Well, for every person who reads this book, there may be a different reason. Some read as it feeds their faith. For others, there is a desire to learn about different faiths. It offers many kinds of stories which I have been fond of since childhood. It also offers practical advice, as well as philosophical questions to consider. I find it speaks to countless individuals in a variety of ways which is an amazing feat for a piece of literature. In the KJV there is wonderful poetry as well. With these elements, the strengthening and elevation of the mind come with the broad consideration of the writing and how you respond to it...perhaps the sign, as always, of truly great literature.
kplhardison's profile pic

Karen P.L. Hardison | College Teacher | eNotes Employee

Posted on

Reading the Bible can elevate one's mind regardless of religious belief, scientific persuasion, or opinion on translation errors because one of its foundational underpinnings is wisdom, or as Proverbs says it, Wisdom. Wisdom can lead you to living a more successful life with fewer errors to patch up after 10 and 20 years of adulthood; wisdom can lead you away from  unbeneficial friendship or marital alliances; wisdom can lead you toward right relationships with other people and other nations. For instance, wisdom in the Bible teaches that naivete and gullibility are harmful; that he who talks much gets much trouble; that an angry heart leads to turmoil; that a peaceful household is a gift; that parents must not provoke children to wrath; that one is elevated by loving and forgiving others; and many more useful gems of truth for living.

jmj616's profile pic

jmj616 | Middle School Teacher | (Level 3) Associate Educator

Posted on

Elfgirl, if you disagree so strongly with the ideas of the Bible, I suggest you use your time to pursue other topics, particularly those of your interest, instead of reading the Bible so throroughly you could quote all of its mistakes.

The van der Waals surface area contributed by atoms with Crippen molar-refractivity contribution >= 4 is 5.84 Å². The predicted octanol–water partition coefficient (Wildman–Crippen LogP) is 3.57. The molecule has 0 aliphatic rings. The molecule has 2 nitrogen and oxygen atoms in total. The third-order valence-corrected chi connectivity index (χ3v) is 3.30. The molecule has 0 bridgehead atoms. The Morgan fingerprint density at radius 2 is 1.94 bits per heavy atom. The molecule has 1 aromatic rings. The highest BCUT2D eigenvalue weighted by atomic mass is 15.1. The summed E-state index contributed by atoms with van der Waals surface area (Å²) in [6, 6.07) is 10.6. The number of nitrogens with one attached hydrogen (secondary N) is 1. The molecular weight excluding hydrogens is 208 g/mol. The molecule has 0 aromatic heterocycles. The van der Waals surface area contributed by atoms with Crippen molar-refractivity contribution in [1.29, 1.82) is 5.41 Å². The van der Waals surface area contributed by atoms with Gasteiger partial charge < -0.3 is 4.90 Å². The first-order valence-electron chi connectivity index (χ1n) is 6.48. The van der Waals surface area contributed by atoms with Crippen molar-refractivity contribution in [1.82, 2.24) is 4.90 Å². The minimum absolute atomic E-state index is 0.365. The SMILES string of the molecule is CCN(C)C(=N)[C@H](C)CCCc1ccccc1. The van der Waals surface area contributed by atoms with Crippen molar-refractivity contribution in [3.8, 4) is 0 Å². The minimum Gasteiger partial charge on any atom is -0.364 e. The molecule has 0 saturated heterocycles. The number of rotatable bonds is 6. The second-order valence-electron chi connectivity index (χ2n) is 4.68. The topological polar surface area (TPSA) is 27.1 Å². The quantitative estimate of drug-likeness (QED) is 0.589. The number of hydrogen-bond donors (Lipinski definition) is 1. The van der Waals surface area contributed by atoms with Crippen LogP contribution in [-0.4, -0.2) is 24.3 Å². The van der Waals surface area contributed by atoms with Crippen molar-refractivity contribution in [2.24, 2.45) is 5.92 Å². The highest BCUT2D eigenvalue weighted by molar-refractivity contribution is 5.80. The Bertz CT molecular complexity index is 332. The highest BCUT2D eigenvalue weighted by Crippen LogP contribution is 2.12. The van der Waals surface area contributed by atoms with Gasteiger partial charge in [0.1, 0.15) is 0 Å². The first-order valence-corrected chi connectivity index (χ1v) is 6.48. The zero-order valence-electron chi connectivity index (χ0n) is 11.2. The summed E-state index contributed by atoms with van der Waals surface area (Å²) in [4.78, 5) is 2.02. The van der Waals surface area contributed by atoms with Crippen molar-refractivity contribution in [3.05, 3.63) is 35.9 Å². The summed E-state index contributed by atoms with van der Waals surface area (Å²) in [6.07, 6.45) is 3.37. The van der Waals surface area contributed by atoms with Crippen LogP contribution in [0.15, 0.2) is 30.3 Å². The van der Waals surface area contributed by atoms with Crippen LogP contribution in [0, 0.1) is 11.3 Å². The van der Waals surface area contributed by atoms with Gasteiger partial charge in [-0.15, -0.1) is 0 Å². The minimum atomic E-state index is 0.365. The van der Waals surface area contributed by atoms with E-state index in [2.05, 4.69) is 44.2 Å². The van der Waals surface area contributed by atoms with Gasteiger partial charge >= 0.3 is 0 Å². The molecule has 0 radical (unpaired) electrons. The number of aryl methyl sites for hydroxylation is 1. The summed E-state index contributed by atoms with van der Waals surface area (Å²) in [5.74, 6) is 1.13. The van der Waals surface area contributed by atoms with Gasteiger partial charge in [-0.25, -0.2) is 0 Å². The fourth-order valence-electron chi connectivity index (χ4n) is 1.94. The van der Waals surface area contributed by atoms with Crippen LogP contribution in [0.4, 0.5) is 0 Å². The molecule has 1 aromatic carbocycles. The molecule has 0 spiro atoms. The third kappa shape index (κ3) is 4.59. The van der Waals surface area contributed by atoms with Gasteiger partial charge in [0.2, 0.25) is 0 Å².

:)

appletrees's profile pic

appletrees | College Teacher | (Level 2) Educator

Posted on

I think answering the question depends entirely on the perspective of the reader. For those who experience an emotional and intellectual engagement with books, many topics may inspire them: romance, history, tragedy. Some people are moved by fiction, some by biography, some by science. Having one's mind elevated by a book is a purely subjective matter. The Bible is a great work of literature, and an important one. But the plays of Shakespeare are also important; so is War and Peace, and Rabbit, Run, and Everything You Always Wanted to Know About Sex, and  Possession.

jmj616's profile pic

jmj616 | Middle School Teacher | (Level 3) Associate Educator

Posted on

We do not consider the bat a bird now because it is a mammal (a classification term that man has come up with--remember), but to the ancient Hebrews, the classification of bats with other flying creatures would have been perfectly acceptable. -SP

Well, let's ignore your dreadfully sexist use of the word 'man' to describe the human race, and let's gloss over your attempt to suggest that maybe we are wrong to classify bats as mammals, and we'll move to the crux...

Ahhhh... Translation Errors ... the refuge of the desperate... If God dictated his 'word' to people then presumably he took pains to ensure the original didn't have any God-to-human errors. Why then does he not protect his work during the next generation of translation? God is extremely lazy it seems.

Or, in fact, the oft rolled-out excuse of translation errors is a sham. BECAUSE... HELLO???? WHAT ORIGINAL BIBLE ARE YOU REFERRING TO? There isn't one.

The Bible is a provably messed-up, mish-mash, hotch-potch load of nonsense. And the wild contortions and reflex foot-shuffles that people do to ignore this fact is horrible and embarrassing.